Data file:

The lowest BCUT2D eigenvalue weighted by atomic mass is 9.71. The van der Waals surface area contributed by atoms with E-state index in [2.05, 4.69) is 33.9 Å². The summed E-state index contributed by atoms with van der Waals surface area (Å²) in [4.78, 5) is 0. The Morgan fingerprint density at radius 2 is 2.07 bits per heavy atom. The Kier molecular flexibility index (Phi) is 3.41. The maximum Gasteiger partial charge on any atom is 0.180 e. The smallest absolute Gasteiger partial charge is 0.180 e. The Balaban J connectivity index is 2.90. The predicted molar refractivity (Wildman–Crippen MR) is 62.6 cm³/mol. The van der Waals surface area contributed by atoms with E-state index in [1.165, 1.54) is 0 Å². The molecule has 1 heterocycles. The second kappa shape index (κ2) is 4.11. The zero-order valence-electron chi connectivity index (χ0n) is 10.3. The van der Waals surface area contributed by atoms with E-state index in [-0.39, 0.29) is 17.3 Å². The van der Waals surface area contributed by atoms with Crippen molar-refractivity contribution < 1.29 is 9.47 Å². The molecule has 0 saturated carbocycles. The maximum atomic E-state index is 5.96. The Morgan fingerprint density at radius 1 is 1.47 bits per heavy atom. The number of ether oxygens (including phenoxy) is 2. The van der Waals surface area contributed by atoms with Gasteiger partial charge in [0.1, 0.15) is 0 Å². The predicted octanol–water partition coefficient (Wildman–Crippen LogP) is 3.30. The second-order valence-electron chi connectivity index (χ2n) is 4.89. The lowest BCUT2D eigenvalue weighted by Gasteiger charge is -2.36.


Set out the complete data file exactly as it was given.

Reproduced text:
The lowest BCUT2D eigenvalue weighted by atomic mass is 9.71. The van der Waals surface area contributed by atoms with E-state index in [2.05, 4.69) is 33.9 Å². The summed E-state index contributed by atoms with van der Waals surface area (Å²) in [4.78, 5) is 0. The Morgan fingerprint density at radius 2 is 2.07 bits per heavy atom. The Kier molecular flexibility index (Phi) is 3.41. The maximum Gasteiger partial charge on any atom is 0.180 e. The smallest absolute Gasteiger partial charge is 0.180 e. The Balaban J connectivity index is 2.90. The predicted molar refractivity (Wildman–Crippen MR) is 62.6 cm³/mol. The van der Waals surface area contributed by atoms with E-state index in [1.165, 1.54) is 0 Å². The molecule has 1 heterocycles. The second kappa shape index (κ2) is 4.11. The zero-order valence-electron chi connectivity index (χ0n) is 10.3. The van der Waals surface area contributed by atoms with E-state index in [-0.39, 0.29) is 17.3 Å². The van der Waals surface area contributed by atoms with Crippen molar-refractivity contribution < 1.29 is 9.47 Å². The molecule has 0 saturated carbocycles. The maximum atomic E-state index is 5.96. The Morgan fingerprint density at radius 1 is 1.47 bits per heavy atom. The number of ether oxygens (including phenoxy) is 2. The van der Waals surface area contributed by atoms with Gasteiger partial charge in [0.1, 0.15) is 0 Å². The predicted octanol–water partition coefficient (Wildman–Crippen LogP) is 3.30. The second-order valence-electron chi connectivity index (χ2n) is 4.89. The lowest BCUT2D eigenvalue weighted by Gasteiger charge is -2.36.